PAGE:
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Recent data breaches tarnish Singapore’s world-class tech hub image

In the past few years, Singapore has built quite a reputation for itself as a world-class tech hub in Asia. Many companies looking for an entrance into the emerging markets in the region have found the city-state to be the best place to start.

As proof of this, 4 out of the 5 top tech companies around the globe now have operations in Singapore with more investments coming in, according to Singapore’s Economic Development Board (EDB). Two years ago, Bloomberg Innovation Index placed Singapore in 6th place, before both the United States and Japan.

China’s tech giants such as Alibaba, Baidu, and Tencent all consider Singapore to be its top investment destination, and American companies Google, Amazon, and Facebook have operations in the country as well. However, recent cybersecurity breaches have cast a shadow on Singapore’s image as a tech hub.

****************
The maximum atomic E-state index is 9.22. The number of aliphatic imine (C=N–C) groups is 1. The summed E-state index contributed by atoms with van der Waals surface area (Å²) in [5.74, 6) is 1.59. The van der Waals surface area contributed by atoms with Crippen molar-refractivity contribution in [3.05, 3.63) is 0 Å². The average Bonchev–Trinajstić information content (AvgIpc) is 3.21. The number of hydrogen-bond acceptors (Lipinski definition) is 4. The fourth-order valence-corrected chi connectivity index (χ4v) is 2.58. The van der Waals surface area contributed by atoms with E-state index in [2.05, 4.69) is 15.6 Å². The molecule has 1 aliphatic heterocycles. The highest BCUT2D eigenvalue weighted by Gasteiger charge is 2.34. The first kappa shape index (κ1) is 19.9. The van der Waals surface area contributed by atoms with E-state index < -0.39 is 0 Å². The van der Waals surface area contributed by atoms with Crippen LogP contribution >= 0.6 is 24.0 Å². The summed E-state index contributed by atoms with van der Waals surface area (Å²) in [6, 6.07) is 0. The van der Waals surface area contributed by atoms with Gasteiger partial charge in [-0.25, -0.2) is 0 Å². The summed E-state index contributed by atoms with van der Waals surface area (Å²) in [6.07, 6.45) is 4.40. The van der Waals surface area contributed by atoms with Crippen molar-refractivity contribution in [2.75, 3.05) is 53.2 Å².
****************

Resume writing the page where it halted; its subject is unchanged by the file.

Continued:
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Data Breaches Dent Singapore’s Image as a Tech Innovator
Experts say the breaches highlight the potential pitfalls for Singapore and other countries that are pushing to make vast troves of data more accessible & centralised

Do the public benefits justify the inherent risks to privacy? And can anyone prevent senior officials from misusing information they have at their fingertips?

In addition, the HIV records breach illuminates the widespread stigma and discrimination that people with the virus face in Singapore, a conservative society where gay sex — which accounts for roughly half of new HIV infections in the country — is banned under a colonial-era law.